In the United States

  • There are currently 121,678 people waiting for lifesaving organ transplants in the U.S. Of these, 100,791 await kidney transplants. (as of 1/11/16) 

  • The median wait time for an individual’s first kidney transplant is 3.6 years and can vary depending on health, compatibility and availability of organs.

  • In 2014, 17,107 kidney transplants took place in the US. Of these, 11,570 came from deceased donors and 5,537 came from living donors.

On average:

  • Over 3,000 new patients are added to the kidney waiting list each month.

  • 13 people die each day while waiting for a life-saving kidney transplant.

  • Every 14 minutes someone is added to the kidney transplant list. 

  • In 2014, 4,761 patients died while waiting for a kidney transplant. Another, 3,668 people became too sick to receive a kidney transplant.

Meanwhile, humans only need one kidney to lead a full and healthy life.

A kidney transplant is the very best treatment option for many people with kidney disease, but the waiting list is long. Most people wait an average of three years for a transplant but, for some, the wait is much longer. If more people donated a healthy kidney, the waiting list for transplants would shrink. Many more people with kidney disease could come off or avoid dialysis and regain their health and independence.

You may be aware that kidneys for transplantation can come from living donors or deceased donors. However, a very small number of people die in circumstances where their organs are suitable for transplant (fewer than 1% of the population) so there is always a shortage. A kidney from a living donor is the ‘gold standard’ for transplants. The success rate for transplants from living donors is better than that for transplants from deceased donors: 90-95% are working well one year after transplantation, compared with 85-90% for those received from a deceased donor (NHSBT statistics).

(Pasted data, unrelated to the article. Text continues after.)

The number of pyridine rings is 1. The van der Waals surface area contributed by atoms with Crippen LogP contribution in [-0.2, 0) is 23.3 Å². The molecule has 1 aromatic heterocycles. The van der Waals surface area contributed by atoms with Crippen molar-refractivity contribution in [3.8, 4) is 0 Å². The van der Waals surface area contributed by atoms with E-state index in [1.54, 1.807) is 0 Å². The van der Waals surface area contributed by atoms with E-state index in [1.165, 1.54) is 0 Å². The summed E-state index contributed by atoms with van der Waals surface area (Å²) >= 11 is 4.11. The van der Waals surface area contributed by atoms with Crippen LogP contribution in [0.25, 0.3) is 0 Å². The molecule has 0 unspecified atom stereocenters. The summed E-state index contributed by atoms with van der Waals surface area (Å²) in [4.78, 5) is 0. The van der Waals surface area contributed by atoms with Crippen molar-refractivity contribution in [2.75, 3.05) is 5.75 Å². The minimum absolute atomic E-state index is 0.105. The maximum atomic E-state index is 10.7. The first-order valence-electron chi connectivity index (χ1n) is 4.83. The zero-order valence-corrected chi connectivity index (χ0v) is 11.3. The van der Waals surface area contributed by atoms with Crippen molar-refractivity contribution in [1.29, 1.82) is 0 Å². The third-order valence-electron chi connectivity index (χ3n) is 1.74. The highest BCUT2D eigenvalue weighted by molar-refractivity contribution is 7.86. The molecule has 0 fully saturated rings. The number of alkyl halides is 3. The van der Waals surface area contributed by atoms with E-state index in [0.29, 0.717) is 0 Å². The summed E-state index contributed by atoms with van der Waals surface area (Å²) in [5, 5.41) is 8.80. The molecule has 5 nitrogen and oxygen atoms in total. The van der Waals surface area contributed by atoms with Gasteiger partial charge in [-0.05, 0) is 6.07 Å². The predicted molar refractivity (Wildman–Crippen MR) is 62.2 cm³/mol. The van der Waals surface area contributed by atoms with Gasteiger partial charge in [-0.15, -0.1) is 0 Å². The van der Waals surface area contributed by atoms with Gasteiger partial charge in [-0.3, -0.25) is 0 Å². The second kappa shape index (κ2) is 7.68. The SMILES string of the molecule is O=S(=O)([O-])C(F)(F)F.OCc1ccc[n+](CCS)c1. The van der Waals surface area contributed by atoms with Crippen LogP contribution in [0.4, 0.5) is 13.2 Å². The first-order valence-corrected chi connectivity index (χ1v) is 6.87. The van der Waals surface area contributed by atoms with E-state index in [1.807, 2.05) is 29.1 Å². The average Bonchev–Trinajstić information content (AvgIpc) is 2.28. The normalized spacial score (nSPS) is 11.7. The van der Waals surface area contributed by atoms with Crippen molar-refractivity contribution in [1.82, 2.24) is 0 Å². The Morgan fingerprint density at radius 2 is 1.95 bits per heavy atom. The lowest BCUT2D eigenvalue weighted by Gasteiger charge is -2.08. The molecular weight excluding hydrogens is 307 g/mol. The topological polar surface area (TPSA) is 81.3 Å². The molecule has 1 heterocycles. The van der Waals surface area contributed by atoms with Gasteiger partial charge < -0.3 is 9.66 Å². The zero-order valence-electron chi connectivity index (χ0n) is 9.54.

Not only do kidneys from living donors work better and last longer (on average), but the organs are thoroughly assessed for suitability and the surgery can be planned in at the best possible time for the donor, recipient and surgical team.

Until 2006, all living donors were either relatives or friends of people who received a kidney transplant. In 2006, guidance under the new Human Tissue Act stated that altruistic kidney donation was permitted. Non-directed donation, sometimes also known as altruistic donation, is the term that describes a donation that is given without knowledge of who is going to receive the kidney.

An altruistic donor simply volunteers to give away a kidney to someone who needs it. NHS Blood and Transplant then finds the most suitable person to receive the kidney, and the transplantation is arranged by the local kidney transplant centres of the donor and recipient.

We strongly encourage all altruistic donors to consider donating a kidney into the paired/pooled donation scheme which allows the ‘unlocking’ of up to three transplants.

The paired/pool scheme involves four or more people, made up of two or more “couples.” One person in each couple is waiting for a kidney transplant, and the other wants to give a kidney to them but is not a good enough match to them (perhaps their blood type is different or their tissue type does not match). He or she therefore volunteers to give a kidney to a member of a couple in a similar situation, in return for a kidney for his or her partner. Essentially the kidneys are ‘swapped’ to a recipient who matches each donor.

The “paired” scheme involves two “couples”, and the “pooled” scheme involves more than two couples.

If an altruistic donor offers to donate his or her kidney to such a scheme, it can ‘trigger’ in an altruistic donor chain with two or three people receiving a kidney, who may not otherwise find a suitable transplant. Therefore your single kidney can enable up to three transplants – helping three recipients and shortening the waiting list even further!